1 The Times , “Marines landed at Trinidad: disorders spreading” (23 June 1937), p. 15.
2 The Times , “Another warship at Trinidad, three strikers shot” (26 June 1937), p. 13.
3 Constantine, British Colonial Development Policy ; Havinden and Meredith, Colonialism and Development ; Morgan, Official History of Colonial Development ; Butler, Industrialisation .
4 Bolland, On the March
-acknowledged heterogeneity of
Britishness through history. And one way to do this is by opening up a
comparative mutually illuminating analysis of the languages and practices of British nationalism, colonialism and imperialism. Gilroy, in
focusing solely on the interaction of languages of race and nation, forecloses such analysis.
If materialism is useful for explaining and challenging exclusivist
types of nationalism, so is the notion of utopia. Gilroy is indeed a big fan
of utopianism, but his formulations align utopianism exclusively with
outer-national cultural impulses. The
confrontation with Western colonialism (such as ‘society’, ‘liberty’, ‘people’, ‘rights’ and ‘equality’), ‘civilisation’ was subject to inter-
cultural appropriation and reconstruction during this period.
A particularly interpretive part of the Meiji-era transformation was careful
observation of the world. Japan’s intelligentsia was well equipped with existing
learning processes, as it had for years deliberated on secularised neo-Confucian
principles of knowledge (Collins, 2000: 685–6). Universities quickly sprang up
with official support and patronage, once the German
through which the colonial project is conﬁgured, and into how women’s investment in anti-colonialism is therefore diﬀerent from men’s. Nationalism, he
perceives in the trenchant essay ‘Algeria Unveiled’, as elsewhere, invokes men
and women in contrasting ways, especially as, he writes, both the occupying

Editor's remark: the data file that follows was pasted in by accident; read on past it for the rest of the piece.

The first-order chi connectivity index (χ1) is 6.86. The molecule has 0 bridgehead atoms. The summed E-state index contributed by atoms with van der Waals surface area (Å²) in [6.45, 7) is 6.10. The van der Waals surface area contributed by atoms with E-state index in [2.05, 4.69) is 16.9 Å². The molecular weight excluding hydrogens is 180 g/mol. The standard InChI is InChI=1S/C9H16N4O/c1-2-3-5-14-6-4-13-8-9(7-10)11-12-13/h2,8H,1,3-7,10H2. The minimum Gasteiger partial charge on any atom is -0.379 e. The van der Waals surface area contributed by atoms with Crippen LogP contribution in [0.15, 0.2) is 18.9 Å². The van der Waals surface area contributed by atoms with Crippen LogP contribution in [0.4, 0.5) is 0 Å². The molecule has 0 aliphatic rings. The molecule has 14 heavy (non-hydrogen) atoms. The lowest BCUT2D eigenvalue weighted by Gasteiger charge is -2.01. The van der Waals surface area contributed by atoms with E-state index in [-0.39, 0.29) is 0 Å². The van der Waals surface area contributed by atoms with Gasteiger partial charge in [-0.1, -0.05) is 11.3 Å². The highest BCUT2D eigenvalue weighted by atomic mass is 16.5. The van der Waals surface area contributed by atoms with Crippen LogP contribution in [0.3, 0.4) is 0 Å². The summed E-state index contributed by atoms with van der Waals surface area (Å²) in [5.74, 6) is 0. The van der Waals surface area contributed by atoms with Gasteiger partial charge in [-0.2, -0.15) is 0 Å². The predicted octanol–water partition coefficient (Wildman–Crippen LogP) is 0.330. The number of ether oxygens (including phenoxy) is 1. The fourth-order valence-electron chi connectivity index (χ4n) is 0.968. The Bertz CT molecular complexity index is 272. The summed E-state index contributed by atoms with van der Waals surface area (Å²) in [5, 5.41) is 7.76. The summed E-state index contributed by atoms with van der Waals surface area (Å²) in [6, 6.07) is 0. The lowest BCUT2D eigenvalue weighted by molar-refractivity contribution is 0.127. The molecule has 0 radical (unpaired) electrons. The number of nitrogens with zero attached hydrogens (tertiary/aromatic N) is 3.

colons and the (male) ‘occupied’ enlist women as signiﬁers of culture.
Concomitantly, however, woman to Fanon becomes a subject of history only
through her part in the national resistance. She is uniquely politicised by
means of this involvement
peers are confident that they made the best of a bad situation, created
by the powers of global capitalism, colonialism and racist exploitation.
Though they had very few resources at their disposal, colonial
oppressions did not achieve total domination. They used their
creativity, the blessings that nature provided and the refuse others
discarded to transform material lack in the 1950s and 1960s into
‘grievous violations of the law of nature’. 31
According to Wilhelm Grewe’s reading of Grotius, his approach
is ‘nothing other than the doctrine of religious intervention expressed in
the language of natural law’. 32
The argument that saving people from maltreatment was a
justification for colonialism and imperialism is levelled mainly at Vitoria and
Grotius (see below).
Antiquity and the Middle Ages
Interestingly, Renaissance writers, notably
effective rebuttal, demonstrating the significance of colonial expansion
for metropolitan economic and cultural formations throughout the nineteenth century.
Jameson and Said both consider modernism a compensatory and
ultimately collusive reaction to empire. Discussing Howards End,
Jameson acknowledges Forster’s anti-imperial sentiments, but argues
that they are undermined by the sensory impact of expansionism on the
novelist. Such an impact is for Jameson an inevitable consequence of
adequacy of black American thought
for black America itself. We now need the notion of a critical, interrogative black Atlantic political culture, based on dialogue not emulation. The
peculiar density of this modern critical black Atlanticism is one that
Black Atlantic nationalism
allows African intellectuals both to instrumentalise African America as a
fictional space of self-actualisation and to demystify that construction; to
position slavery and colonialism as comparable yet incommensurable
historical experiences; to
desire to change the
domestic and/or international order, an order that seemed to need changing
in favour of one’s own nation. It took two major forms. One form of radical
nationalism was an essentially rightist form of politics; the other was the
mainstay of anti-colonialism.
Radical-right nationalism despised the
old order, the privileged classes and out-dated institutions, all of which
killjoy: the hurt of some gets in the way of the happiness of others.
Can we think about the politics of hurt differently? I have always taught
courses on racism and colonialism, ever since I have taught. I thus bring
difficult histories in the room, often difficulties that manifest as stuff (an
image, a written document, a thing). I think asking ourselves how we do this
is something we must always do. These histories are alive, they are not over.
Racism and colonialism are the present we are in. So how we bring these
histories into the room does matter. I